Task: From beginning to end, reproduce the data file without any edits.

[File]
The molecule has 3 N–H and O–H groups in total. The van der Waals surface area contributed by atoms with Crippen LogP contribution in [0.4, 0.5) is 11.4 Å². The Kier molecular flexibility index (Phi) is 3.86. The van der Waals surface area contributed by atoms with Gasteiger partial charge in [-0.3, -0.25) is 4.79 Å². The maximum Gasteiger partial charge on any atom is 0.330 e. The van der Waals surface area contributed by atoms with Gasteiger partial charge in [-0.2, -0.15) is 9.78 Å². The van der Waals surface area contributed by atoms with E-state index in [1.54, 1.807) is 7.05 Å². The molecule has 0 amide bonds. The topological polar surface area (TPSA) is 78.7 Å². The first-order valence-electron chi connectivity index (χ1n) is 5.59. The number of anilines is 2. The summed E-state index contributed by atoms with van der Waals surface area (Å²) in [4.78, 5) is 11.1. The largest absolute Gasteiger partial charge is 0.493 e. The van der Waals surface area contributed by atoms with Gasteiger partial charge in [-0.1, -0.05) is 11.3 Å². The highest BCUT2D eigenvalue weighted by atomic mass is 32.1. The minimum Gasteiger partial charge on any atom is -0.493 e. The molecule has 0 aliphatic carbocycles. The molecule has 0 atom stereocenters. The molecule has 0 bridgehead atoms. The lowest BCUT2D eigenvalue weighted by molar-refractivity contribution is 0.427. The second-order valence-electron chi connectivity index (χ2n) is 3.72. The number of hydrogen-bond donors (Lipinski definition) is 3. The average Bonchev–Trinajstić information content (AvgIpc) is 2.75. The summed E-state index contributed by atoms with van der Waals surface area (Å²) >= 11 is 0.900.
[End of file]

The molecule has 3 N–H and O–H groups in total. The van der Waals surface area contributed by atoms with Crippen LogP contribution in [0.4, 0.5) is 11.4 Å². The Kier molecular flexibility index (Phi) is 3.86. The van der Waals surface area contributed by atoms with Gasteiger partial charge in [-0.3, -0.25) is 4.79 Å². The maximum Gasteiger partial charge on any atom is 0.330 e. The van der Waals surface area contributed by atoms with Gasteiger partial charge in [-0.2, -0.15) is 9.78 Å². The van der Waals surface area contributed by atoms with E-state index in [1.54, 1.807) is 7.05 Å². The molecule has 0 amide bonds. The topological polar surface area (TPSA) is 78.7 Å². The first-order valence-electron chi connectivity index (χ1n) is 5.59. The number of anilines is 2. The summed E-state index contributed by atoms with van der Waals surface area (Å²) in [4.78, 5) is 11.1. The largest absolute Gasteiger partial charge is 0.493 e. The van der Waals surface area contributed by atoms with Gasteiger partial charge in [-0.1, -0.05) is 11.3 Å². The highest BCUT2D eigenvalue weighted by atomic mass is 32.1. The minimum Gasteiger partial charge on any atom is -0.493 e. The molecule has 0 aliphatic carbocycles. The molecule has 0 atom stereocenters. The molecule has 0 bridgehead atoms. The lowest BCUT2D eigenvalue weighted by molar-refractivity contribution is 0.427. The second-order valence-electron chi connectivity index (χ2n) is 3.72. The number of hydrogen-bond donors (Lipinski definition) is 3. The average Bonchev–Trinajstić information content (AvgIpc) is 2.75. The summed E-state index contributed by atoms with van der Waals surface area (Å²) >= 11 is 0.900.